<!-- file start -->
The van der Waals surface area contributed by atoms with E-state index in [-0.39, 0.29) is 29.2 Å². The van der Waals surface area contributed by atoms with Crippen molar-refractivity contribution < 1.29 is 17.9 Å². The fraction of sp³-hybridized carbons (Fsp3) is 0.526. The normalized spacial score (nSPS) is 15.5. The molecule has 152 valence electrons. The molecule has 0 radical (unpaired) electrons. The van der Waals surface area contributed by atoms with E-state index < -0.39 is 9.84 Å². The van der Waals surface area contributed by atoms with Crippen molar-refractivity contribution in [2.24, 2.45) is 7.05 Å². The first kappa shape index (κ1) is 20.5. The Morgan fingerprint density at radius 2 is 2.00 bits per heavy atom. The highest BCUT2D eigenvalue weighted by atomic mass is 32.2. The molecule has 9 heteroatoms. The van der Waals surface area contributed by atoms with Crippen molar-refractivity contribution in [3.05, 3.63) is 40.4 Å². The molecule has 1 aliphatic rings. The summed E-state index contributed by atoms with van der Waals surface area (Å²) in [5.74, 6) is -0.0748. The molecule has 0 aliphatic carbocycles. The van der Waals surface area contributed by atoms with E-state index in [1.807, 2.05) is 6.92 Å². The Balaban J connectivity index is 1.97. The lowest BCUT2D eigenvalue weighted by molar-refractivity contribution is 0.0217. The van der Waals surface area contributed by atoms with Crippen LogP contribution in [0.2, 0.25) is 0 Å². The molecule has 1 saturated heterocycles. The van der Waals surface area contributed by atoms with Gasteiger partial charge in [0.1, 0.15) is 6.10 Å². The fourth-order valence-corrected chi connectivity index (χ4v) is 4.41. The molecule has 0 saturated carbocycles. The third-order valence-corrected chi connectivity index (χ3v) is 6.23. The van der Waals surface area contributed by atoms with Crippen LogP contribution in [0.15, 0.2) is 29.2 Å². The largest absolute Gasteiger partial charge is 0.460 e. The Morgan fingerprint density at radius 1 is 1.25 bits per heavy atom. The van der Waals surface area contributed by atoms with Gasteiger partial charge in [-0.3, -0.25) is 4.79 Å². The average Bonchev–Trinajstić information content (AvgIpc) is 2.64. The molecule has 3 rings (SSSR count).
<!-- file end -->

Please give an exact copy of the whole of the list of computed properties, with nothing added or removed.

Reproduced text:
The van der Waals surface area contributed by atoms with E-state index in [-0.39, 0.29) is 29.2 Å². The van der Waals surface area contributed by atoms with Crippen molar-refractivity contribution < 1.29 is 17.9 Å². The fraction of sp³-hybridized carbons (Fsp3) is 0.526. The normalized spacial score (nSPS) is 15.5. The molecule has 152 valence electrons. The molecule has 0 radical (unpaired) electrons. The van der Waals surface area contributed by atoms with E-state index < -0.39 is 9.84 Å². The van der Waals surface area contributed by atoms with Crippen molar-refractivity contribution in [2.24, 2.45) is 7.05 Å². The first kappa shape index (κ1) is 20.5. The Morgan fingerprint density at radius 2 is 2.00 bits per heavy atom. The highest BCUT2D eigenvalue weighted by atomic mass is 32.2. The molecule has 9 heteroatoms. The van der Waals surface area contributed by atoms with Crippen molar-refractivity contribution in [3.05, 3.63) is 40.4 Å². The molecule has 1 aliphatic rings. The summed E-state index contributed by atoms with van der Waals surface area (Å²) in [5.74, 6) is -0.0748. The molecule has 0 aliphatic carbocycles. The van der Waals surface area contributed by atoms with E-state index in [1.807, 2.05) is 6.92 Å². The Balaban J connectivity index is 1.97. The lowest BCUT2D eigenvalue weighted by molar-refractivity contribution is 0.0217. The van der Waals surface area contributed by atoms with Crippen LogP contribution in [0.2, 0.25) is 0 Å². The molecule has 1 saturated heterocycles. The van der Waals surface area contributed by atoms with Gasteiger partial charge in [0.1, 0.15) is 6.10 Å². The fourth-order valence-corrected chi connectivity index (χ4v) is 4.41. The molecule has 0 saturated carbocycles. The third-order valence-corrected chi connectivity index (χ3v) is 6.23. The van der Waals surface area contributed by atoms with Crippen LogP contribution in [0.15, 0.2) is 29.2 Å². The largest absolute Gasteiger partial charge is 0.460 e. The Morgan fingerprint density at radius 1 is 1.25 bits per heavy atom. The van der Waals surface area contributed by atoms with Gasteiger partial charge in [-0.3, -0.25) is 4.79 Å². The average Bonchev–Trinajstić information content (AvgIpc) is 2.64. The molecule has 3 rings (SSSR count).